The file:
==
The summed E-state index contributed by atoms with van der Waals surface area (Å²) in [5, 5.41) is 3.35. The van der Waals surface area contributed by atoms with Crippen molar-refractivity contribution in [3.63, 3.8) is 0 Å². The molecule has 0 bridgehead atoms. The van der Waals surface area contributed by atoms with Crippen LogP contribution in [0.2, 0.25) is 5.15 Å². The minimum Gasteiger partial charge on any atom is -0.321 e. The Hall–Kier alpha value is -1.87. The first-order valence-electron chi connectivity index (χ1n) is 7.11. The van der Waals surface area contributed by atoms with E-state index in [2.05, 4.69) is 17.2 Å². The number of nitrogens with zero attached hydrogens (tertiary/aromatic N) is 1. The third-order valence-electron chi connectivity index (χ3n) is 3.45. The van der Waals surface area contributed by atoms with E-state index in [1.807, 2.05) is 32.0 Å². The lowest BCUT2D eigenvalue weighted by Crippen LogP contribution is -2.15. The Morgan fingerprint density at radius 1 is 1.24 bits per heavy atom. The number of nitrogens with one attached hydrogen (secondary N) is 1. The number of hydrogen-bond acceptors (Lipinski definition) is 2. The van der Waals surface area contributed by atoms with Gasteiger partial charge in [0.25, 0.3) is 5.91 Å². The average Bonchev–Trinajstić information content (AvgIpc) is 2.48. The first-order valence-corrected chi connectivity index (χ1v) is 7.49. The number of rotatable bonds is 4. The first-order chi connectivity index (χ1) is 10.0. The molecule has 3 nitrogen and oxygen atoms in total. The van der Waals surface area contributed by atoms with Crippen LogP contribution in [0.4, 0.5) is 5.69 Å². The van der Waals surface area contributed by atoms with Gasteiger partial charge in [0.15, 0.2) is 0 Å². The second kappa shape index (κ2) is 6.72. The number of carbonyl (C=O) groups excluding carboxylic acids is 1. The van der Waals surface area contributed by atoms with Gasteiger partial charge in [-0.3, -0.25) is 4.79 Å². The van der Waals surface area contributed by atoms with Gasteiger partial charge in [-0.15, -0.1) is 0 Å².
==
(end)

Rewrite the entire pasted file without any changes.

The summed E-state index contributed by atoms with van der Waals surface area (Å²) in [5, 5.41) is 3.35. The van der Waals surface area contributed by atoms with Crippen molar-refractivity contribution in [3.63, 3.8) is 0 Å². The molecule has 0 bridgehead atoms. The van der Waals surface area contributed by atoms with Crippen LogP contribution in [0.2, 0.25) is 5.15 Å². The minimum Gasteiger partial charge on any atom is -0.321 e. The Hall–Kier alpha value is -1.87. The first-order valence-electron chi connectivity index (χ1n) is 7.11. The van der Waals surface area contributed by atoms with E-state index in [2.05, 4.69) is 17.2 Å². The number of nitrogens with zero attached hydrogens (tertiary/aromatic N) is 1. The third-order valence-electron chi connectivity index (χ3n) is 3.45. The van der Waals surface area contributed by atoms with E-state index in [1.807, 2.05) is 32.0 Å². The lowest BCUT2D eigenvalue weighted by Crippen LogP contribution is -2.15. The Morgan fingerprint density at radius 1 is 1.24 bits per heavy atom. The number of nitrogens with one attached hydrogen (secondary N) is 1. The number of hydrogen-bond acceptors (Lipinski definition) is 2. The van der Waals surface area contributed by atoms with Gasteiger partial charge in [0.25, 0.3) is 5.91 Å². The average Bonchev–Trinajstić information content (AvgIpc) is 2.48. The first-order valence-corrected chi connectivity index (χ1v) is 7.49. The number of rotatable bonds is 4. The first-order chi connectivity index (χ1) is 10.0. The molecule has 3 nitrogen and oxygen atoms in total. The van der Waals surface area contributed by atoms with Crippen LogP contribution in [0.4, 0.5) is 5.69 Å². The van der Waals surface area contributed by atoms with Gasteiger partial charge in [0.15, 0.2) is 0 Å². The second kappa shape index (κ2) is 6.72. The number of carbonyl (C=O) groups excluding carboxylic acids is 1. The van der Waals surface area contributed by atoms with Gasteiger partial charge in [-0.3, -0.25) is 4.79 Å². The van der Waals surface area contributed by atoms with Gasteiger partial charge in [-0.15, -0.1) is 0 Å².